Swampathon 2014

So I decided to take a day off work and go snatch some awesome trees.  Any day off work is a good day, right?  I was lucky enough to have a friend give me access to some of their property bordering a freshwater lake here in South Carolina.  I decided today was the day and off I went.

Anytime you are planning to do a lot of repotting, collecting, styling, etc., it’s always a good idea to prepare your tools or whatever else you may need or use in advance.  Yesterday evening I went out to pick up some large containers because I knew I would need some much larger than what I already had.  I came home with these mortar mixing containers from Lowes.  They were only $5 and were 20x26x6 inches which are perfect for collecting larger trees.  I would have liked something a bit deeper but hey, you can’t win them all.

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Since I want to plant my trees in these guys, I have to drill plenty of holes for drainage and cover them up with some plastic canvas.  You can pick this up really cheap too.  I buy it in sheets and can cut them to whatever size I need.

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Unfortunately, I only have one picture of the swamp or the digging process.  I was afraid to take my phone out and drop it.  You can see the conditions I was digging in…knee high water with nothing except bugs and trees but it was beautiful out there and very peaceful.

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Once you have picked out your tree, getting it out of the ground is extremely easy compared to other trees in solid ground.  A circle around the tree with a hand saw and you’re ready to haul it out in 5 minutes. 

I picked out 3 Bald Cypress and 1 Water Elm.  I bagged them up and threw them in the truck.

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Keeping them in the cab gave them the best chance to survive.  Since I had to drive over an hour on the interstate, the wind and heat could have stressed them out too much.  Better to be safe than sorry!

I got home and set them out in the driveway to admire my haul.  I was hot, sweaty, and worn out, but I had a lot of work ahead of me. 

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I started with the Water Elm and it went pretty quickly.  This tree has great movement and pretty good taper halfway up the tree.  I left it much longer than my final design calls for.  Sometimes your tree will die back from the chop so I want to give it plenty of room.  I also needed the extra room to secure a screw to the tree and pot to help hold it upright.  The screw won’t hurt the tree at all and will be in an area that will be removed later on.  I could have wired it in to the container but it would have taken a hell of a lot more wire and a lot more time.  This way took less than 5 minutes.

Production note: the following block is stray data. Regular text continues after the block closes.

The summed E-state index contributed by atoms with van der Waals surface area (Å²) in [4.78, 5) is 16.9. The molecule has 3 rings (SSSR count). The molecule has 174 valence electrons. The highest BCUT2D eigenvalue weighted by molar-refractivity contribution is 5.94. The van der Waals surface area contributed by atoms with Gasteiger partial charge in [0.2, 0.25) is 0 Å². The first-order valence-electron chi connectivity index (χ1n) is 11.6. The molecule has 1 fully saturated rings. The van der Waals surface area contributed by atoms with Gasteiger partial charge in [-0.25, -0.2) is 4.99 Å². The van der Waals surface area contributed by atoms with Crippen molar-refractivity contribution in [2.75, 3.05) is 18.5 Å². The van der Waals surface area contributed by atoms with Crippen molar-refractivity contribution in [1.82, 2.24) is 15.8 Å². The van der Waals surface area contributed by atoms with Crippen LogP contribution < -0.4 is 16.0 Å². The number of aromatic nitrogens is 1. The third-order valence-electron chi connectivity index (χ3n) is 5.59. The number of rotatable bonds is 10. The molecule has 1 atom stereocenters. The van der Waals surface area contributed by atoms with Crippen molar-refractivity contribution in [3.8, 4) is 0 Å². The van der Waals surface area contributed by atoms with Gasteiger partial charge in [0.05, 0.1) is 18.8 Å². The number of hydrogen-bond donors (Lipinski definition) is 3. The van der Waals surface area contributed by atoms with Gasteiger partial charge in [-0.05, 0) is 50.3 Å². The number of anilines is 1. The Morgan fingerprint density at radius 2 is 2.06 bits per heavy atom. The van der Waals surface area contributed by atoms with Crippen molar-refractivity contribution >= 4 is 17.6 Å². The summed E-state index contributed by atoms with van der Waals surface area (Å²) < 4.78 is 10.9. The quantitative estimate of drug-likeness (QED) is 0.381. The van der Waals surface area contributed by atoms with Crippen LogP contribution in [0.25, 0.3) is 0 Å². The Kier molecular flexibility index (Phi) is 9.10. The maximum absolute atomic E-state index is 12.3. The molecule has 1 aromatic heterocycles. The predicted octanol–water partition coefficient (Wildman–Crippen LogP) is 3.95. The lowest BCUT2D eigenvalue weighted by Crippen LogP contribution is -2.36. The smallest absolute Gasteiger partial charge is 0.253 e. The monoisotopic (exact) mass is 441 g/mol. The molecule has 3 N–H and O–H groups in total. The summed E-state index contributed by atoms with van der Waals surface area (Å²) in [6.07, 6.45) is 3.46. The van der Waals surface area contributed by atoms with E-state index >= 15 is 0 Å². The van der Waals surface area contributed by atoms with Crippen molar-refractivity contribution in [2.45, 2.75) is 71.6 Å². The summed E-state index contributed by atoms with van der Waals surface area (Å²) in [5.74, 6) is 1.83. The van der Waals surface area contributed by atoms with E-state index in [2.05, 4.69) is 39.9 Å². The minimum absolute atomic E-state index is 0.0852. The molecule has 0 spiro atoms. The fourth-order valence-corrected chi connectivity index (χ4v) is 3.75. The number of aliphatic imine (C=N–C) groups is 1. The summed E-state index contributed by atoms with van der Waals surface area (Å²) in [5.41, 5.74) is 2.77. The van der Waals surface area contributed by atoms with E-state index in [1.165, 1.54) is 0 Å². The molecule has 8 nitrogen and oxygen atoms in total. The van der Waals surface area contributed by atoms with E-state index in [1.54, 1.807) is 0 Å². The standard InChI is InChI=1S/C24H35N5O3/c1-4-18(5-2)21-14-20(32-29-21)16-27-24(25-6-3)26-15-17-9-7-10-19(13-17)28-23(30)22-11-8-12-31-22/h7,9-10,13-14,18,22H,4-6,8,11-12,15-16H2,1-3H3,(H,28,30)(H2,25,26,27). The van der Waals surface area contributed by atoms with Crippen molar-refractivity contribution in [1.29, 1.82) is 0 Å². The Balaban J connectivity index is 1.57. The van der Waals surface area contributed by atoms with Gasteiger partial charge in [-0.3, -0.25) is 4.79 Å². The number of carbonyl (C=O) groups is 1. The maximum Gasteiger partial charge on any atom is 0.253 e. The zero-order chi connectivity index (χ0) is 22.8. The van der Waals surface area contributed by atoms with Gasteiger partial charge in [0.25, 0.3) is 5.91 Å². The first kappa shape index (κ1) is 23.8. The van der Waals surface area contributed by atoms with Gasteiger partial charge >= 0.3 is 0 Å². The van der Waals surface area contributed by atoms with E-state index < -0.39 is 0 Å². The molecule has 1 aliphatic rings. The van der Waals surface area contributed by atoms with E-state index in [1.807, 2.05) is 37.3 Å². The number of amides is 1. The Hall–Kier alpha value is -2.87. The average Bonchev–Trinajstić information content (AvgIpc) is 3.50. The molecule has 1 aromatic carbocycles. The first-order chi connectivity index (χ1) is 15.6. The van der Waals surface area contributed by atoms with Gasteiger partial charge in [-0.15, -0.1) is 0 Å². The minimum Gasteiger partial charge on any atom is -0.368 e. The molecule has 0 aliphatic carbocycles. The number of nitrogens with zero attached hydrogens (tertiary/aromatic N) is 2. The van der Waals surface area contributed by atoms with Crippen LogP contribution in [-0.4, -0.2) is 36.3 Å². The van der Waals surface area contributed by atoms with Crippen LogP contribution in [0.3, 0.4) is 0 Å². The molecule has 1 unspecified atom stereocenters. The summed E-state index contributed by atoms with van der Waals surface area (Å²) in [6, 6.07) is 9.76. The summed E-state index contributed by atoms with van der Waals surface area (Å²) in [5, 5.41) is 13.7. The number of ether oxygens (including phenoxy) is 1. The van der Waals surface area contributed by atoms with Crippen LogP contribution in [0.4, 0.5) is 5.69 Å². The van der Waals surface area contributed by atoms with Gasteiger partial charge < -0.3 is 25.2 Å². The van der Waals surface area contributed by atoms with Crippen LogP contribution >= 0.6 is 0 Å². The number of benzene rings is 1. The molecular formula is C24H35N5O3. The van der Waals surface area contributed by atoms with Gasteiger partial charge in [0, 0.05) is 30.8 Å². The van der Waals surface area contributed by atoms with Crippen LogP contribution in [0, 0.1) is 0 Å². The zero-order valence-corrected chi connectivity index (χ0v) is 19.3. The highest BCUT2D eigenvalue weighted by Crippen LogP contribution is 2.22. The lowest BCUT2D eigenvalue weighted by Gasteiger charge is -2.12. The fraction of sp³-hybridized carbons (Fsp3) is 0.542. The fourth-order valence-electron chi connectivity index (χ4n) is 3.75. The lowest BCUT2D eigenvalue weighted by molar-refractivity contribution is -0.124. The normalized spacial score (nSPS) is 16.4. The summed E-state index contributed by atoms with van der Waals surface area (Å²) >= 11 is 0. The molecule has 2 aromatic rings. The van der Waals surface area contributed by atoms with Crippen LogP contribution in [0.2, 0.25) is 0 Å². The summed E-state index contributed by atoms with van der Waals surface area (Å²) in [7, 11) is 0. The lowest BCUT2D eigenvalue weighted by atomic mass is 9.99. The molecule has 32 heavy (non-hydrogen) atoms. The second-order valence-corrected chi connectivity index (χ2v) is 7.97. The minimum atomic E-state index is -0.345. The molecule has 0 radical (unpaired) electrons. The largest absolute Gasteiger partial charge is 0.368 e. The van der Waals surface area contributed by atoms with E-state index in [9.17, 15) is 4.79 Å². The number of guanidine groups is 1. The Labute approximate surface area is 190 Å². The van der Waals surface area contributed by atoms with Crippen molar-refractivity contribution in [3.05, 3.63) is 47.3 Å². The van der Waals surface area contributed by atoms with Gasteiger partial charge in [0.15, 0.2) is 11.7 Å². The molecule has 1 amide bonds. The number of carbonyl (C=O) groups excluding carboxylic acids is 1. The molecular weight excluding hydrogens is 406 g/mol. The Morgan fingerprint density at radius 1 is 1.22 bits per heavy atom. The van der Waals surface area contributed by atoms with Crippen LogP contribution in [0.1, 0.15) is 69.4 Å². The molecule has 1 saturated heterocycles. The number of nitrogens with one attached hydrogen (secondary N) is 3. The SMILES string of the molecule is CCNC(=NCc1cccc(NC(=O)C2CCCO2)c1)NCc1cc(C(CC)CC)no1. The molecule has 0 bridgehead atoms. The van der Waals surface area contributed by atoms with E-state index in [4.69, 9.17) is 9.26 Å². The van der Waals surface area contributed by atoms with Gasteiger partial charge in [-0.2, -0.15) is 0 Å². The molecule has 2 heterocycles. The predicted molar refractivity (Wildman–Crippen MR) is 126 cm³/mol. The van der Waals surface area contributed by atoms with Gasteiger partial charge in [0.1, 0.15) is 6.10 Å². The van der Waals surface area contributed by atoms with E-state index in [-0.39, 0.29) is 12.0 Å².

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Once I had my elm all potted up and watered, I started on my Bald Cypress.  The process is the same for all of them so I don’t have a lot of progress pics on each tree.  The flare on the base of these trees is why they are so loved for bonsai.  They backbud like wildfire and are pretty tough.  The three I chose had very large bases and good taper.  They are also very tall but will likely stay that way.  I may end up taking off a bit more later on with a tapered cut, but I can’t remove too much more or the ratio will start to look all funky and I will lose my taper.  Anyway, on to the trees!

The first one is an average well aged tree.

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The second one has a very small knee formed on the left side in this picture.  Knees are highly desirable and a unique feature.  They only form on older, mature trees and are the only tree I know of to form this growth.

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The third one, and my favorite one, has a huge knee on the side.  This tree will be a real showstopper in a few years.  Not only was it the best looking tree, it also had the healthiest fine rooting of any of the ones I collected.  The top 2-3 inches were all very fine roots.  I was shocked to see these were all roots and not just caked mud around the top of the root ball.  It should bounce back very quickly with these fine feeder roots.  It will take a few years to get rooting anywhere near this good on the other 2 I collected.

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Once I started getting them in pots, I was so glad I hoarded up all the soil components I could find earlier this year.  I went through 3 totes of pine bark, turface, and pumice!  You can see in the group shot below that I even had to resort to using the sifted fines I had for saved for starting seeds.  I was getting nervous that I would run out but I barely had enough to finish.

 

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I will update on these guys in about a month or two and see how well they have responded.

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5 thoughts on “Swampathon 2014

  1. I’ve watched several videos of another guy that collects cypress in the summer and I’m very surprised they’re living afterwards. Here in Florida it’s only done in the coldest months. I’m interested in the aftercare you’re giving it (are you putting them in a tub of water for example?)

    1. Adam,

      I just pot them as deep as I can and keep them watered very well. This is my first time collecting these in the Summer but I have several friends in the area who are very successful at this time of the year. I’ll be updating with how well they respond.

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